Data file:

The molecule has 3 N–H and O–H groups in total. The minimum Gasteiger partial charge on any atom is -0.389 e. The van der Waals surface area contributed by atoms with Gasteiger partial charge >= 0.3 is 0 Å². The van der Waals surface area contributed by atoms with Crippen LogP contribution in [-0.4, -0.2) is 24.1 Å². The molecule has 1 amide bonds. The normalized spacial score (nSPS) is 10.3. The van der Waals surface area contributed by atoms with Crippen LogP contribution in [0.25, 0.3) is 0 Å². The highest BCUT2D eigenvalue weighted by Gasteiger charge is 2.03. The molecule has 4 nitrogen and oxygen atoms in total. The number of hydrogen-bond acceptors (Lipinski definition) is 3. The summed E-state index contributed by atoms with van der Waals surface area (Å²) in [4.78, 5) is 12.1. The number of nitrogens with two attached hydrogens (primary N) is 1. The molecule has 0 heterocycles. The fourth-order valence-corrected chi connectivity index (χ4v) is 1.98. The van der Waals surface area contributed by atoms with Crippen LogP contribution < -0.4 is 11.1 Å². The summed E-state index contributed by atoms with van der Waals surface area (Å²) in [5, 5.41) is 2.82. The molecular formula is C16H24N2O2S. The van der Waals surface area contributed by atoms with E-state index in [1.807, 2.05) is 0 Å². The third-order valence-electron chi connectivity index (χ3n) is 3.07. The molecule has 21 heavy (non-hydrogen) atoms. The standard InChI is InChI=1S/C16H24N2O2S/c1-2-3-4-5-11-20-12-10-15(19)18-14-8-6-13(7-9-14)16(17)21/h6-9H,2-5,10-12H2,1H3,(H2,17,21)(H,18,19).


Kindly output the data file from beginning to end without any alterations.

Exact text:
The molecule has 3 N–H and O–H groups in total. The minimum Gasteiger partial charge on any atom is -0.389 e. The van der Waals surface area contributed by atoms with Gasteiger partial charge >= 0.3 is 0 Å². The van der Waals surface area contributed by atoms with Crippen LogP contribution in [-0.4, -0.2) is 24.1 Å². The molecule has 1 amide bonds. The normalized spacial score (nSPS) is 10.3. The van der Waals surface area contributed by atoms with Crippen LogP contribution in [0.25, 0.3) is 0 Å². The highest BCUT2D eigenvalue weighted by Gasteiger charge is 2.03. The molecule has 4 nitrogen and oxygen atoms in total. The number of hydrogen-bond acceptors (Lipinski definition) is 3. The summed E-state index contributed by atoms with van der Waals surface area (Å²) in [4.78, 5) is 12.1. The number of nitrogens with two attached hydrogens (primary N) is 1. The molecule has 0 heterocycles. The fourth-order valence-corrected chi connectivity index (χ4v) is 1.98. The van der Waals surface area contributed by atoms with Crippen LogP contribution < -0.4 is 11.1 Å². The summed E-state index contributed by atoms with van der Waals surface area (Å²) in [5, 5.41) is 2.82. The molecular formula is C16H24N2O2S. The van der Waals surface area contributed by atoms with E-state index in [1.807, 2.05) is 0 Å². The third-order valence-electron chi connectivity index (χ3n) is 3.07. The molecule has 21 heavy (non-hydrogen) atoms. The standard InChI is InChI=1S/C16H24N2O2S/c1-2-3-4-5-11-20-12-10-15(19)18-14-8-6-13(7-9-14)16(17)21/h6-9H,2-5,10-12H2,1H3,(H2,17,21)(H,18,19).